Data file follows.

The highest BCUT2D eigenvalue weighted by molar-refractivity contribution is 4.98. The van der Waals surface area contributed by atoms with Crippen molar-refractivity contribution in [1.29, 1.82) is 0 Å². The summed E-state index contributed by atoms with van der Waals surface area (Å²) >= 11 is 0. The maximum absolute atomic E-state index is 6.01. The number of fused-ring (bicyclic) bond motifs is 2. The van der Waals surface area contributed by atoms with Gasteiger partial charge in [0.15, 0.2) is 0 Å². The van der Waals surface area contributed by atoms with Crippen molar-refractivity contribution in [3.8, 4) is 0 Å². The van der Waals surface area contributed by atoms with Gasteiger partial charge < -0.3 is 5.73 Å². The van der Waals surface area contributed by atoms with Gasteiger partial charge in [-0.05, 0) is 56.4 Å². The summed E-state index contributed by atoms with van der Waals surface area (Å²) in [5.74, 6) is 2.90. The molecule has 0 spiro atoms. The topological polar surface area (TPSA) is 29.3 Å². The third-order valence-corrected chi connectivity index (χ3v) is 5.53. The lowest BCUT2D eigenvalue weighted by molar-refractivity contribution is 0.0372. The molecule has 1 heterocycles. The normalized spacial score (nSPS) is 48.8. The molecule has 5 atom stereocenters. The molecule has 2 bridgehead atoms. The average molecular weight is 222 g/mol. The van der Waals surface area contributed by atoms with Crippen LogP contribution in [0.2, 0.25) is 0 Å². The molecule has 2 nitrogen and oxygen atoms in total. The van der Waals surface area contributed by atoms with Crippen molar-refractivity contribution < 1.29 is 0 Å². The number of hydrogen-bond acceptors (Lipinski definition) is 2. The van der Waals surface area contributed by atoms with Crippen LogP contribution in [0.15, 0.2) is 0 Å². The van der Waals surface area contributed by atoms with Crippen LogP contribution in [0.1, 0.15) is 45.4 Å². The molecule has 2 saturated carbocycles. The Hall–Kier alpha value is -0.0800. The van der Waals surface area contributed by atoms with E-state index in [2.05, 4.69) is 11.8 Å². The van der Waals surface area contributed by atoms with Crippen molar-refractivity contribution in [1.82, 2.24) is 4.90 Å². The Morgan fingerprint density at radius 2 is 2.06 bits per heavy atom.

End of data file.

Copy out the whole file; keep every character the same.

The highest BCUT2D eigenvalue weighted by molar-refractivity contribution is 4.98. The van der Waals surface area contributed by atoms with Crippen molar-refractivity contribution in [1.29, 1.82) is 0 Å². The summed E-state index contributed by atoms with van der Waals surface area (Å²) >= 11 is 0. The maximum absolute atomic E-state index is 6.01. The number of fused-ring (bicyclic) bond motifs is 2. The van der Waals surface area contributed by atoms with Gasteiger partial charge in [0.15, 0.2) is 0 Å². The van der Waals surface area contributed by atoms with Crippen molar-refractivity contribution in [3.8, 4) is 0 Å². The van der Waals surface area contributed by atoms with Gasteiger partial charge < -0.3 is 5.73 Å². The van der Waals surface area contributed by atoms with Gasteiger partial charge in [-0.05, 0) is 56.4 Å². The summed E-state index contributed by atoms with van der Waals surface area (Å²) in [5.74, 6) is 2.90. The molecule has 0 spiro atoms. The topological polar surface area (TPSA) is 29.3 Å². The third-order valence-corrected chi connectivity index (χ3v) is 5.53. The lowest BCUT2D eigenvalue weighted by molar-refractivity contribution is 0.0372. The molecule has 1 heterocycles. The normalized spacial score (nSPS) is 48.8. The molecule has 5 atom stereocenters. The molecule has 2 bridgehead atoms. The average molecular weight is 222 g/mol. The van der Waals surface area contributed by atoms with Crippen LogP contribution in [0.2, 0.25) is 0 Å². The molecule has 2 nitrogen and oxygen atoms in total. The van der Waals surface area contributed by atoms with Crippen molar-refractivity contribution < 1.29 is 0 Å². The number of hydrogen-bond acceptors (Lipinski definition) is 2. The van der Waals surface area contributed by atoms with Crippen LogP contribution in [0.15, 0.2) is 0 Å². The van der Waals surface area contributed by atoms with Crippen LogP contribution in [0.1, 0.15) is 45.4 Å². The molecule has 2 saturated carbocycles. The Hall–Kier alpha value is -0.0800. The van der Waals surface area contributed by atoms with E-state index in [2.05, 4.69) is 11.8 Å². The van der Waals surface area contributed by atoms with Crippen molar-refractivity contribution in [1.82, 2.24) is 4.90 Å². The Morgan fingerprint density at radius 2 is 2.06 bits per heavy atom.